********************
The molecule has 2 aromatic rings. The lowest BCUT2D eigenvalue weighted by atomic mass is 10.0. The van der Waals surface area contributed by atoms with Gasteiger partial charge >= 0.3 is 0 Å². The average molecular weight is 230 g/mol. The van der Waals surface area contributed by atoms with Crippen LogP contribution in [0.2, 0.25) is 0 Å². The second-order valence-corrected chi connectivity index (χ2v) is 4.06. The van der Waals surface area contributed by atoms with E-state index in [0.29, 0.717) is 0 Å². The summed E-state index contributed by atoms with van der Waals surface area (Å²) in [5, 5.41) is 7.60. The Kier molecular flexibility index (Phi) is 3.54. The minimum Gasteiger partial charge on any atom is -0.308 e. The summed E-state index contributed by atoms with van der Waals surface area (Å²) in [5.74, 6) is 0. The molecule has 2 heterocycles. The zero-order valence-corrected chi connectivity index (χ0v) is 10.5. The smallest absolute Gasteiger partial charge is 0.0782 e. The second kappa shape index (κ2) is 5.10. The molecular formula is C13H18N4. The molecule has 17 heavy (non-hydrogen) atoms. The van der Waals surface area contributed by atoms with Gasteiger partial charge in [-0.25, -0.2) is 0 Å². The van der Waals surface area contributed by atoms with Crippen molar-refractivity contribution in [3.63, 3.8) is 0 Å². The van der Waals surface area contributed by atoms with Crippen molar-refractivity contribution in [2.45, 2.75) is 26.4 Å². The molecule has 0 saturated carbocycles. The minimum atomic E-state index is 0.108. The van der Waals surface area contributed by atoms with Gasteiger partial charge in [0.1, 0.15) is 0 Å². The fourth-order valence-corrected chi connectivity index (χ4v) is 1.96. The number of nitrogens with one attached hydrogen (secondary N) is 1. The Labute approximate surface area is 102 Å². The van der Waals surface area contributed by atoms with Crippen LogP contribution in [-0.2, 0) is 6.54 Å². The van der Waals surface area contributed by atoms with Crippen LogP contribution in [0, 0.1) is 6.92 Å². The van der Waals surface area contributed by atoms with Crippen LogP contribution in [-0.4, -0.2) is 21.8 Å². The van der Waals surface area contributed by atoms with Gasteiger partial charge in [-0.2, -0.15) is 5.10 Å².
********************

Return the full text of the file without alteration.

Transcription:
The molecule has 2 aromatic rings. The lowest BCUT2D eigenvalue weighted by atomic mass is 10.0. The van der Waals surface area contributed by atoms with Gasteiger partial charge >= 0.3 is 0 Å². The average molecular weight is 230 g/mol. The van der Waals surface area contributed by atoms with Crippen LogP contribution in [0.2, 0.25) is 0 Å². The second-order valence-corrected chi connectivity index (χ2v) is 4.06. The van der Waals surface area contributed by atoms with E-state index in [0.29, 0.717) is 0 Å². The summed E-state index contributed by atoms with van der Waals surface area (Å²) in [5, 5.41) is 7.60. The Kier molecular flexibility index (Phi) is 3.54. The minimum Gasteiger partial charge on any atom is -0.308 e. The summed E-state index contributed by atoms with van der Waals surface area (Å²) in [5.74, 6) is 0. The molecule has 2 heterocycles. The zero-order valence-corrected chi connectivity index (χ0v) is 10.5. The smallest absolute Gasteiger partial charge is 0.0782 e. The second kappa shape index (κ2) is 5.10. The molecular formula is C13H18N4. The molecule has 17 heavy (non-hydrogen) atoms. The van der Waals surface area contributed by atoms with Gasteiger partial charge in [-0.25, -0.2) is 0 Å². The van der Waals surface area contributed by atoms with Crippen molar-refractivity contribution in [3.63, 3.8) is 0 Å². The van der Waals surface area contributed by atoms with Crippen molar-refractivity contribution in [2.45, 2.75) is 26.4 Å². The molecule has 0 saturated carbocycles. The minimum atomic E-state index is 0.108. The van der Waals surface area contributed by atoms with Gasteiger partial charge in [0.1, 0.15) is 0 Å². The fourth-order valence-corrected chi connectivity index (χ4v) is 1.96. The number of nitrogens with one attached hydrogen (secondary N) is 1. The Labute approximate surface area is 102 Å². The van der Waals surface area contributed by atoms with Crippen LogP contribution in [-0.2, 0) is 6.54 Å². The van der Waals surface area contributed by atoms with Crippen LogP contribution in [0, 0.1) is 6.92 Å². The van der Waals surface area contributed by atoms with Crippen LogP contribution in [-0.4, -0.2) is 21.8 Å². The van der Waals surface area contributed by atoms with Gasteiger partial charge in [-0.2, -0.15) is 5.10 Å².